“They have been joined by a second generation of compiler hackers, with about 50 contributors and many more contributing libraries－for writing Web applications, numerical calculations, compilers,” Adams-Moran says. “A high-level language requires a lot more work on the part of the compiler, but there is also a lot more opportunity for optimization. In particular, the GHC performs 50 to 100 different optimizations, depending on the package you use. Because Haskell is a functional language, these are correctness-preserving transformations－meaning you can do as many as you like without affecting accuracy. There are whole program optimizations, and at the back end, a run-time system and code-generator that have been tuned for the last 15 years.”
Adams-Moran says that Haskell has particular advantages in multi-core environments. “When you are dealing with something mathematical, it doesn’t matter when the various parts are evaluated－there are fewer interdependencies, and when they are, they’re made absolutely explicit in the code, allowing the compiler to make intelligent decisions.” Even before multi-core, Moore’s Law was giving an assist to Haskell. “We have a Web server running in-house whose performance, even without running on a multicore processor, is good enough. We had it within 10 percent of Apache two years ago.”
Financial apps－and more
While advocates insist that every application under the sun can benefit from functional programming, some applications stand out, with the investment banking sector (or what remains of it), a stand-out. “The banks come up with fancy new derivative products, promising their client that they will have a price in a couple of hours, which leaves only a very short amount of time to write the code,” says Michael Sperber. He says that functional programming can reduce source code by a factor of five to fifteen. “I know I am probably about 10 times as fast writing in a functional language than I am in writing Java code or C++ code.”
Beyond that, the range of applications grows more diffuse. The program committee for the ICFP’s Commercial Users of Functional Programming included representatives from Intel, IBM, Credit Suisse, and Ericsson. An Ericsson acquisition, Ellemtel (now Ericsson Utvecklings AB), had the distinction of originating its own functional language, Erlang, around 1990. While telecommunications was the target application, Fluet says that the company has committed enough resources to make Erlang “a good general purpose language, useable not just on their devices, but PCs. Some of the biggest industrial users have come out of the Erlang community, including a number of full-time consultants.”
Galois started doing its own commercial work in 2000, focusing on contract-based research and development. “Haskell had clear benefits, but it wasn’t quite ready for full-scale end user programs,” Adams-Moran recalled. “It took us a while to hit upon information assurance: essentially, writing secure applications that mimic the capabilities of the wider Internet, but more securely, with the ability to sequester information. You can see how that would be of interest to the U.S. government, particularly the Department of Defense, which has secret and top secret networks, but also wants to use the Web 2.0 collaborating and sharing technologies.” Adams-Moran says that Haskell is adept at data sequestering because the language type system “guarantee that every session has its own piece of memory that no other session can see, and that that memory is discarded between sessions.”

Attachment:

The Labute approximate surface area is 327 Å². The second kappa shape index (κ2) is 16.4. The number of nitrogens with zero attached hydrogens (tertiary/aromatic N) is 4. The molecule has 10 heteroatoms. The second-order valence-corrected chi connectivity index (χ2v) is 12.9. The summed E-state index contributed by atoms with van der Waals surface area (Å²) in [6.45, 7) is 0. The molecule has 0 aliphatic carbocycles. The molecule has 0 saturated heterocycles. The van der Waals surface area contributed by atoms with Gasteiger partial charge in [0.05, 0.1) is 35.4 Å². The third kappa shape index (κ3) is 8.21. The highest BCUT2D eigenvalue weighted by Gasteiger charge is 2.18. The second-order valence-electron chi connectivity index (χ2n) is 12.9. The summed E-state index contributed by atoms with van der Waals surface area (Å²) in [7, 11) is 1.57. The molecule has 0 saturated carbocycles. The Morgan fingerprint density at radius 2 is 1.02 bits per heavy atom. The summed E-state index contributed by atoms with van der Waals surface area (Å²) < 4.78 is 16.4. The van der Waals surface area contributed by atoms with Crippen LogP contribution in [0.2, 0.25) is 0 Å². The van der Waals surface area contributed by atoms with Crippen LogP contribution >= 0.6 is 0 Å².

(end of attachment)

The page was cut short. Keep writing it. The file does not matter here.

Galois has also used functional programming for generating VHDL (VHSIC--Very high speed integrated circuits－Hardware Description Language) netlists, which are used to describe integrated circuits. The company recently spun off another firm, Signali Corp, which designs and implements complex algorithms for field programmable gate arrays.
Finding functional programmers
One obvious impediment to the growth of functional programming is programmer education. “Europe has a lot more emphasis on functional programming in the undergraduate curriculum than the U.S. does, which tends to favor procedural languages like Java until the graduate level,” says Fluet. “But some features of functional programming have made their way into other languages－where they are discovered by programmers. Both Python and Perl have closures, which are ways to hand back some computation that anyone can call just as if it were a function declared in the program. Closures are a functional programming construct. Similar things have been proposed for the .NET runtime.” One of the most visible efforts to put functional programming constructs on the radar is Microsoft Research’s F# project－out of the Microsoft F# Developer Center in Cambridge, England. F# is intended as a functional programming language for the .NET Framework, marrying functional programming’s advantages with .NET libraries, interoperability, and object model.